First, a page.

Review: '14 Peaks' Documentary About the Remarkable Nimsdai Purja

November 29, 2021

14 Peaks Review

This film was screened as part of the 2021 DOC NYC Film Festival. If you ask someone to name a famous Nepali person, they might be able to recall Tenzing Norgay. He was one of two mountain climbers (the other was New Zealander Sir Edmund Hillary) to be the first ever to reach the summit of Mount Everest in 1953. But ever since then, Nepalis have mostly remained in the shadow, as other climbers from around the world have marched their way into the Himalayas to make their mark and set new records. This all changes with 14 Peaks and the climber known as Nimsdai. 14 Peaks: Nothing Is Impossible is an extraordinary, jaw-dropping, awe-inspiring documentary experience about Nimsdai's remarkable achievement - climbing the 14 highest mountains in the world within 7 months. It's not about whether he could do this, it's all about the journey, as it always is, and how momentous this achievement is. Free Solo is a cinch compared to 14 Peaks.

Directed by filmmaker Torquil Jones, 14 Peaks: Nothing Is Impossible is a thrilling, invigorating doc film about a Nepali climber named Nirmal Purja - best known by his other name Nimsdai (or just "Nims" as they call him throughout the film). After growing up in Kathmandu, he joined the British Special Forces and spent years training with and working for them. But then he decided to return home and focus on his own conutry – Nepal. After spending years honing his mountain climbing skills, he decides to pull off something impossible. Nimsdai puts together a team and plans to climb all of the 14 mountains over 8,000 m (26,247 ft) and summit each one of them within 7 months. The first person to achieve this was a German climber named Reinhold Messner - but it took him 16 years to do this. Nimsdai calls it "Project Possible", as a way of showing that anything humans think is impossible, can be possible with the right mindset and training. This is the epitome of inspiration, a grand adventure to encourage & inspire anyone to achieve the "impossible."

Watching Nimsai and his friends do this is OMFG astonishing. This film establishes an extremely important and iconic legacy for Nepal in the most breathtaking way. What Nims pulls off is an utterly extraordinary achievement in the history of adventure sports, even more awesome that it was all captured on camera with some of the most stunning mountain cinematography I have ever seen. There are moments in this that are so jaw-dropping I couldn't even contain myself, I was up and cheering for him. He is a hero in my eyes, no question about it. I would honestly say this is the second most important achievement in mountaineering in Nepal after Tenzing Norgay's original summit of Everest, and the film is completely right to compare and connect them. By the end I was thinking I am so glad that they made this as-perfect-as-it-can-be film about what he did, and had footage for every single part of it, so that the world can see with their own eyes what he achieves. How he made the impossible possible. And that he deserves, as do all Nepalis, the utmost respect.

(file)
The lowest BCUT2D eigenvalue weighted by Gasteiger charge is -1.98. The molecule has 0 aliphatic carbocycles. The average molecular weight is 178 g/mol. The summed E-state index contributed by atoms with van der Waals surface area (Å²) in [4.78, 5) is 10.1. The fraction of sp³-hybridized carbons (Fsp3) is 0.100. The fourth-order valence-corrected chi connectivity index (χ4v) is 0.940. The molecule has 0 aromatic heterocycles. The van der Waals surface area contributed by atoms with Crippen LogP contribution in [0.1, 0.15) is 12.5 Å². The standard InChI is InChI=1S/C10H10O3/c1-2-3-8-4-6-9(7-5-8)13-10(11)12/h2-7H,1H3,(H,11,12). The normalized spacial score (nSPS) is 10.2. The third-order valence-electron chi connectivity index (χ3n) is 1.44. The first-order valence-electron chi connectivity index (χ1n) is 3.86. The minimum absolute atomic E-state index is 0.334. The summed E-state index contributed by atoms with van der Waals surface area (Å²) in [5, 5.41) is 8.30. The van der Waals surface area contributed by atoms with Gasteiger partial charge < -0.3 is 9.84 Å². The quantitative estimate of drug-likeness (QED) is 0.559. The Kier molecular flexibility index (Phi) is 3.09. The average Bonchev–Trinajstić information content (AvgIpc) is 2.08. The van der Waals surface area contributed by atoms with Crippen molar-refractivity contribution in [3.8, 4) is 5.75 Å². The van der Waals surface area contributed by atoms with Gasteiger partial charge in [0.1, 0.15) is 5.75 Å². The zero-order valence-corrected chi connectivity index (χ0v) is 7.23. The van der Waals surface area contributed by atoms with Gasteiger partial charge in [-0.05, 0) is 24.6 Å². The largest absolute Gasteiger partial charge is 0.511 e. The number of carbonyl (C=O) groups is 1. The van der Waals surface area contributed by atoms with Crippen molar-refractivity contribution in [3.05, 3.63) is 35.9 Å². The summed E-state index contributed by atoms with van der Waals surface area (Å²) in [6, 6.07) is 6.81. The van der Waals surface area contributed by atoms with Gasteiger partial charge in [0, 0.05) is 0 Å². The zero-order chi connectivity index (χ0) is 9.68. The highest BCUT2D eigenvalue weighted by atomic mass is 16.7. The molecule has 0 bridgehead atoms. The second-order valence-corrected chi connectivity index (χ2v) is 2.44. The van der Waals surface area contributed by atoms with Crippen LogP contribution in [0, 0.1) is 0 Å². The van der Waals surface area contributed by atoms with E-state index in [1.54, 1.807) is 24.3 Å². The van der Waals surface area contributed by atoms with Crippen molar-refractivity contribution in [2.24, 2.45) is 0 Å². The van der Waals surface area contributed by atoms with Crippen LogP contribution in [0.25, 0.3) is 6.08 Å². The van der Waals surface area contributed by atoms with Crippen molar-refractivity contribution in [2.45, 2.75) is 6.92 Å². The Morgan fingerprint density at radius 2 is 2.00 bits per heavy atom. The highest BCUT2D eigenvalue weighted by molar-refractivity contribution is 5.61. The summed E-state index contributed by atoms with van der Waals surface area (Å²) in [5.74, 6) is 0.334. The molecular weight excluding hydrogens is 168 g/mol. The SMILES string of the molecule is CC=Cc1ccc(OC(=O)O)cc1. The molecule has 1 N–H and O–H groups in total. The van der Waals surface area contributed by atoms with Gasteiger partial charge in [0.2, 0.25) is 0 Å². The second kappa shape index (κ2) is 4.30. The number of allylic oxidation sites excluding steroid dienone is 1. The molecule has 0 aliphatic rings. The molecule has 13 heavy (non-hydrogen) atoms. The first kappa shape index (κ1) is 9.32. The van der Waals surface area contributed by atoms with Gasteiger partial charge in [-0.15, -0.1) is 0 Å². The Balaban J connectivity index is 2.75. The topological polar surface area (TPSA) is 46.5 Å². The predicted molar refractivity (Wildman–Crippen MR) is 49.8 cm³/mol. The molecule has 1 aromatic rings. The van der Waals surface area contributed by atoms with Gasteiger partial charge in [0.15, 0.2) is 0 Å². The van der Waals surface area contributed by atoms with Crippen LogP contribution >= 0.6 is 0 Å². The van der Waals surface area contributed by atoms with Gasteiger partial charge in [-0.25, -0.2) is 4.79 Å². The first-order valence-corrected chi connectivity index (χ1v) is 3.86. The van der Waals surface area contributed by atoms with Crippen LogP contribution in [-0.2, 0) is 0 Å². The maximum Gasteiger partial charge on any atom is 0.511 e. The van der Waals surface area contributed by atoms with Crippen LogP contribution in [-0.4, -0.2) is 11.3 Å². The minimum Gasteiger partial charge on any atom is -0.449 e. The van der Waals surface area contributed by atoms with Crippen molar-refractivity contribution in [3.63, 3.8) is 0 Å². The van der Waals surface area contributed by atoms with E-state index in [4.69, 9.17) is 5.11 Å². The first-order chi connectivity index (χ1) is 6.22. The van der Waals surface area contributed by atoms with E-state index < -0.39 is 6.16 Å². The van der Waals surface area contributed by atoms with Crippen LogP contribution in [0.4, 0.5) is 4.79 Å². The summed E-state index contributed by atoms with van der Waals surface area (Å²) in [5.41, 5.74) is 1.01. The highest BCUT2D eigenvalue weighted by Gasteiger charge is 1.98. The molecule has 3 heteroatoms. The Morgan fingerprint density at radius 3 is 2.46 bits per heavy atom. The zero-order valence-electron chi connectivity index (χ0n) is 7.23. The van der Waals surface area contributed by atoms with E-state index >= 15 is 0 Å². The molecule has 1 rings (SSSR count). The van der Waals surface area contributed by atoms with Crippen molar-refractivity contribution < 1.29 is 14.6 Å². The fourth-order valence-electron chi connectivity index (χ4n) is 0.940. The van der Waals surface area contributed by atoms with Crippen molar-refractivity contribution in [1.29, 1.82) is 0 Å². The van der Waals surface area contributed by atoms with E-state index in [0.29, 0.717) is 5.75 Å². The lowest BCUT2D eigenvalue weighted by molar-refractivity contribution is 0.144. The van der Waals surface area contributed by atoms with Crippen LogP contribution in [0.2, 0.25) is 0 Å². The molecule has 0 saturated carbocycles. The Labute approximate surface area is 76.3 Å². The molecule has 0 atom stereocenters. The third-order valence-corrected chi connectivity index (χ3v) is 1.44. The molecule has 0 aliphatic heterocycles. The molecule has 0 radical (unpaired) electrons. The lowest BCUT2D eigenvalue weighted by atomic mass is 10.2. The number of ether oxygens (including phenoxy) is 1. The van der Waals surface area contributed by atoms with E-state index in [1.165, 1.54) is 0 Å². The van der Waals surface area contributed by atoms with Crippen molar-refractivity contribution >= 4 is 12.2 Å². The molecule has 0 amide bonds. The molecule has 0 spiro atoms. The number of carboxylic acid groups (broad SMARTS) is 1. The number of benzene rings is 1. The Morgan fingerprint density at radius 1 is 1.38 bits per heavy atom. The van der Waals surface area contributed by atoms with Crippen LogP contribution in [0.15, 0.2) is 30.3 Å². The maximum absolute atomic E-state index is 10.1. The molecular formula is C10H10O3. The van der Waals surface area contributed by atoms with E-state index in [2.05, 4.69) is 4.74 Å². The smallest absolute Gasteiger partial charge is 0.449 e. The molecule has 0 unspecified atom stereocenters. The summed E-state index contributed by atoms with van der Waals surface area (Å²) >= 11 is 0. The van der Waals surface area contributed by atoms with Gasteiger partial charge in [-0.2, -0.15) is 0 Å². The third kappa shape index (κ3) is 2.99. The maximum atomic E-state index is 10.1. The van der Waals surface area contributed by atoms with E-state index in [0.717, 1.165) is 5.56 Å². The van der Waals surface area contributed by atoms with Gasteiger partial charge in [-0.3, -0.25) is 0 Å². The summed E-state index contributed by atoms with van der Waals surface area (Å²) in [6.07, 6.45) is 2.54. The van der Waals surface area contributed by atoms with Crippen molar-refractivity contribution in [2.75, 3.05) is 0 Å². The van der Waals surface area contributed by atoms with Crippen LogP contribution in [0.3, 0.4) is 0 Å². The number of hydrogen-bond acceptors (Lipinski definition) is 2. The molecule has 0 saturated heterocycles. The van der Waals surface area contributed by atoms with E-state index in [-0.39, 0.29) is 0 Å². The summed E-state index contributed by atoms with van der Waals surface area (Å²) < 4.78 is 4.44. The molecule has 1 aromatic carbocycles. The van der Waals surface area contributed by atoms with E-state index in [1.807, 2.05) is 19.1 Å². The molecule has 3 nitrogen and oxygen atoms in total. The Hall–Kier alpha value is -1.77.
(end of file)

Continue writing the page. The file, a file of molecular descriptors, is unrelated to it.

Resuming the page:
This film sets a new high bar in terms of mountain filmmaking, along with the unbelievable accomplishment of climbing all 14 of these mountains in less than 7 months. He could die at any moment, and almost did, but kept going. And then turned around and helped other climbers on the verge of death. 14 Peaks is an instant all-time favorite doc along with Jennifer Peedom's film Sherpa, which changed my life, and I am so moved and humbled and inspired by everything I watched. It's even more exhilarating that 2021 has given us not one, but two, of the best mountain climbing movies ever made - 14 Peaks and The Summit of the Gods, an animated film from France about Japanese climbers. They are both reminders of how climbers are drawn to the mountains, how they must go on and never stop climbing, how they find peace in the clouds. But most of all this irrefutably establishes the epic legacy of Nimsdai, and his fellow climbers, as they show the world that Nepali climbers, born in the Himalayas, deserve to be as known & as revered as anyone else.

I will never forget how much my heart was racing watching this film. How it connected so deeply with me, and reminded me to be passionate and determined no matter what. I will always think of Nims from now on, and talk about him as a genuine hero. Nepal is a beautiful country, with wonderful people, and it's gratifying to see them get a chance to share this with us on camera in the most unforgettable of ways. Nimsdai forever.

Alex's Rating: 10 out of 10
Follow Alex on Twitter - @firstshowing / Or Letterboxd - @firstshowing

Find more posts: Documentaries, Review



Subscribe to our feed -or- daily newsletter:
Follow Alex's main account on twitter:
For the latest posts only - follow this one:

Add our updates to your Feedly - click here

Get the latest posts sent in Telegram Telegram